The four armor pieces (head, arms, legs, and chest) come in five possible types (Scavenger, SPARK Aspirant, SPARK Defender, VULTR and AID NIghtfall), and if you collect half or full sets, you will receive special bonuses that will help you fight. Collecting the equipment parts and upgrading is very easy and intuitive. If you see an opponent with a glove that you have not collected so far, lock his or her arm and cut it off at the end of the fight. This will give you a blueprint that can be traded using XP (scrap) points.


Upgrading the armor parts is also easy - cut off three more gloves of the same strength (the game has support for 10 levels of equipment), and with a few coins you can level up that glove. Each upgrade crafting item you collect is "generic", which means that if you collect 6 copies of upgrade equipment for a Mark V power helmet, you can then upgrade two separate IV power helmets to the V power. With this simple system, the game passively forces you to choose which part of your opponent's body you aim at in almost every fight, though I certainly suggest that if you are low in health you always choose the "unarmored" part of the opponent's body.

Implants are very useful passive and active accessories that can greatly change your combat tactics. Your hero unlocks a new slot every 10 levels, and all implants can be upgraded separately to get stronger. When you start the game, you will receive a few free implants that give you the ability to see the health status of opponents, the directions of their attacks (very useful for learning directional block), and of course a health implant that uses energy bars for refilling. Later when you collect the extra implants, you can remove the initial ones and make the offensive/defensive implant build as you wish. In the implant section, you also have a useful loadout selector, with which you can quickly switch from one implant configuration to another.

Finally, drones are not only helpful during battles (for combative drones you must collect bullets from defeated opponents, or buy ammunition from vendors), but also serve you for online interactions with other players. The game primarily supports a graffiti throwing system on the ground (simple arrows and various icons indicating opponents, danger, resources, etc.) that you can immediately praise or condemn with your personal rating.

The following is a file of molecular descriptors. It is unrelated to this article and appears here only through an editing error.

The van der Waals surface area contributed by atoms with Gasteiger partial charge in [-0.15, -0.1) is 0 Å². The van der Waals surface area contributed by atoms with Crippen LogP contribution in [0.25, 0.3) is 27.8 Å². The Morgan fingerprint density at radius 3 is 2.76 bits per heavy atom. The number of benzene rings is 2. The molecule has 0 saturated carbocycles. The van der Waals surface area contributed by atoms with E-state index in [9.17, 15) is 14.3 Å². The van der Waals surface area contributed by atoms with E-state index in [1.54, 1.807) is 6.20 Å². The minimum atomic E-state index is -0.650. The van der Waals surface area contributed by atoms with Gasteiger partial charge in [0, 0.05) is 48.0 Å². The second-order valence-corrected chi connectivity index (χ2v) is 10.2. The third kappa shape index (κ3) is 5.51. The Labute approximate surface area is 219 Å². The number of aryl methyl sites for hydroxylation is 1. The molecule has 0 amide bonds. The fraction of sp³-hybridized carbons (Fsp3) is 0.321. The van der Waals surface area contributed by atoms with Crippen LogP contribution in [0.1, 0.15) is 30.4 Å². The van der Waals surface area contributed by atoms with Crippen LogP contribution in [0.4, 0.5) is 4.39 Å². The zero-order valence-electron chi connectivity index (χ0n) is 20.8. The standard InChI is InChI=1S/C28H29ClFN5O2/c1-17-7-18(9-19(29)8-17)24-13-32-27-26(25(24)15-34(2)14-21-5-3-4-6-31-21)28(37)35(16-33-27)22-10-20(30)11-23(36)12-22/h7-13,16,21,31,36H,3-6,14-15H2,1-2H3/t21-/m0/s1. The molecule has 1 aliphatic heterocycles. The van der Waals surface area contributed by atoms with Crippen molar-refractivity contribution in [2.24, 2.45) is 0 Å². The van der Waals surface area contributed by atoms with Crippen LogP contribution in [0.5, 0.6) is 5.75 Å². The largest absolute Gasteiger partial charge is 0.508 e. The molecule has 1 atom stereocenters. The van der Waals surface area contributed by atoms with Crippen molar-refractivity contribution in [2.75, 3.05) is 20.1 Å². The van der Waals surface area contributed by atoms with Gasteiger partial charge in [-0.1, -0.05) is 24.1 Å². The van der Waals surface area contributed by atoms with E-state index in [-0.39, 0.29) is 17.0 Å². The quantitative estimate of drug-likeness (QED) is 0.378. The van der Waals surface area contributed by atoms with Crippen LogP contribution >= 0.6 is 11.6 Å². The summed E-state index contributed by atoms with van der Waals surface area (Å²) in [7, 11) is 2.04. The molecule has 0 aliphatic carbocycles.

Also, there is a special drone that throws your banner in the world. This banner works unexpectedly - it will appear in other players' worlds, but your goal is for it to stay hidden. If your banner stays hidden for a certain period of time, you will receive a small cash prize. The game does not support any active multiplayer or co-op, it all comes down to graffiti and hidden banners.


Perhaps the worst element of the game is its visual representation. Although The Surge 1 was praised for its interesting graphics, environment, and atmosphere at its small and detailed levels, the sequel is still a much larger game with a much larger playing surface and unique zones. This has led to a decline in the quality of objects around the player, with slimy (sometimes slightly non-existent) textures, low polygon counts, and often elements that don’t look good and are just scattered around.

Opponents are well designed but without much variation that we are used to in this genre, but the layout of zones in which one moves is still appealing, giving players the chance to explore and find new paths and shortcuts to their goals or previously visited zones.

I played the game on the PS4 Pro console, which offers two rendering modes - higher resolution with 30fps gameplay that I, of course, don't recommend for this genre, and 1080p 60fps mode that sometimes knows to be laggy in zones with many opponents (but not so much that it ever really bothered me). In both modes, the game looks washed out and edgy, so for the best looking graphics I still suggest a stronger gaming PC.

Lastly, I have to admit that The Surge 2 might be a little better than The Surge 1. The fans of the original will definitely have a lot of fun playing because this is the biggest, longest and most ambitious game Deck13 Interactive has made so far, but the passage of time and the competition it's facing, has made me evaluate it more critically. At a time when even smaller teams (Gunfire Games with its surprise hit Remnant: From Ashes) can compete and have the power to bring new innovations to the world of Souls games.

The Surge 2 represents an evolution in comparison to the original, but unfortunately with a worse final production which puts the game visually and audibly far behind FROM Software's hit titles. If you're a fan of the original or you just want to have fun with a very interesting action RPG title, The Surge 2 is a game that won't disappoint you, just don't expect miracles from a team that still doesn't have a big enough budget, manpower and time to create a game without compromising.


Final impressions

The Surge 2 successfully upgrades the central formula of the original and gives players more reasons to fight using a system of targeting specific parts of the opponent. Although the game is bigger, more ambitious and easier than the first part, the sequel still lags behind the competition in its genre. I played this game on PS4 Pro and I give it 8/10.